On the other side of the aisle, the California Republican Party gave $250,000 today to former Assemblyman Tony Strickland‘s 19th State Senate District campaign. Republican Bill Berryhill put $100,000 of his own money into his 26th Assembly District campaign Monday, and the Fresno County Republican Central Committee did pony up $116,675 Thursday for Gary Jeandron‘s 80th Assembly District campaign.
Childrens Hospital Los Angeles anted up $435,000 Wednesday for Proposition 3, the Children’s Hospital Bond Act, which would authorize almost $1 billion in bonds to be repaid from state’s General Fund to pay for construction, expansion, remodeling, renovation, furnishing and equipping of children’s hospitals.
Planned Parenthood of San Diego and Riverside Counties gave $150,000 while Concord-based Planned Parenthood Shasta-Diablo gave $100,000 Tuesday and the Democratic State Central Committee of California gave $100,000 Wednesday to the campaign against Proposition 4, the proposed state constitutional amendment which would require doctors to inform the parent or guardian of a minor 48 hours before providing an abortion to that minor. The Sacramento-based Campaign for Teen Health and Safety moved $200,000 of what it has collected against Proposition 4 into Planned Parenthood’s No on 4 account. Meanwhile, Irvine attorney Timothy R. Busch‘s Lenawee Trust gave $25,000 today to support Proposition 4.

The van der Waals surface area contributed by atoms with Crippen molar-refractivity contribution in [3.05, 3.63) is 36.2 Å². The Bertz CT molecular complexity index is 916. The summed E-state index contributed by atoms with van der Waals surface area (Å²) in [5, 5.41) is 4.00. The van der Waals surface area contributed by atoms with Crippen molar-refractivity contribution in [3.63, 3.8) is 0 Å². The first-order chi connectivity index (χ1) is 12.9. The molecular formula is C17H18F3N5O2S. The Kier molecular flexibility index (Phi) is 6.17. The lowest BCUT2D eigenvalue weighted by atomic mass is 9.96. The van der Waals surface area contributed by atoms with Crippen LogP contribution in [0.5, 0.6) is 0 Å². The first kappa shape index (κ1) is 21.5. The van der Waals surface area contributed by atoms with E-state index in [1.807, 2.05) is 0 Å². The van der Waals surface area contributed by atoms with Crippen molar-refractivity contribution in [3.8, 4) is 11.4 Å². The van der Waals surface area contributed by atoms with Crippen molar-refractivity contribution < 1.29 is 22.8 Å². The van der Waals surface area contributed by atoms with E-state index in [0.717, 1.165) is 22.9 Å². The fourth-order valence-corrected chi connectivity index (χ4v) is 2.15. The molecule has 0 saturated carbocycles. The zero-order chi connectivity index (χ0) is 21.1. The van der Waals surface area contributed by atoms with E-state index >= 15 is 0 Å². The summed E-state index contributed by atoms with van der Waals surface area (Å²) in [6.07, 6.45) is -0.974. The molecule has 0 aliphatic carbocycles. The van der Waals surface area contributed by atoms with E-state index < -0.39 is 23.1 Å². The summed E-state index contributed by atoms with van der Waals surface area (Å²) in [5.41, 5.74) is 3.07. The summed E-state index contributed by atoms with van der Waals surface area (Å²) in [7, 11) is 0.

Egg producer Moark LLC of Norco gave $280,803.20 today to oppose Proposition 2, which would prohibit confinement of certain farm animals in ways that don’t let them turn freely, lie down, stand up and fully extend their limbs. In support of Proposition 2, retired hedge fund manager Michelle Thomson of Philadelphia gave another $25,000 Sunday and Houston entrepreneur and investor William W. Nicholson, a former Amway executive and Ford Administration official, gave $25,000 Monday.
Gap Inc. chairman Emeritus Donald G. Fisher of San Francisco gave $100,000 Monday to support Proposition 11, the legislative redistricting reform measure.
Crime Victims United of California gave $100,000 Monday to support Proposition 9, which would expand crime victims’ rights including restitution.
The American Federation of State, County and Municipal Employees (AFSCME) gave $30,200 and the California Council of Laborers PAC gave $25,000 today to the Merced County Democratic Central Committee.
My nomination for mystery contribution of the week is the $50,000 that former Los Angeles Mayor, 2002 GOP gubernatorial primary candidate and former California Secretary of Education Richard Riordan gave Tuesday to Protecting California’s Children. That’s a Los Angeles-based, statewide ballot-measure committee which said in its initial filing that it supports increased funding for foster care and child-welfare programs; it had collected only $2,500 earlier, so this marks a sudden money infusion.
STV Inc., a Rancho Cucamonga-based engineering, architectural and planning firm, gave $30,000 Tuesday to support Proposition 1A, the $10 billion bond measure for high-speed rail.
And the Lakeside-based Barona Band of Mission Indians gave $25,000 Thursday to the campaign against Proposition 5, which would expand state funding and oversight for treatment and rehab programs for nonviolent drug offenders and parolees while reducing criminal penalties and limiting courts’ authority to lock up offenders who violate probation or parole.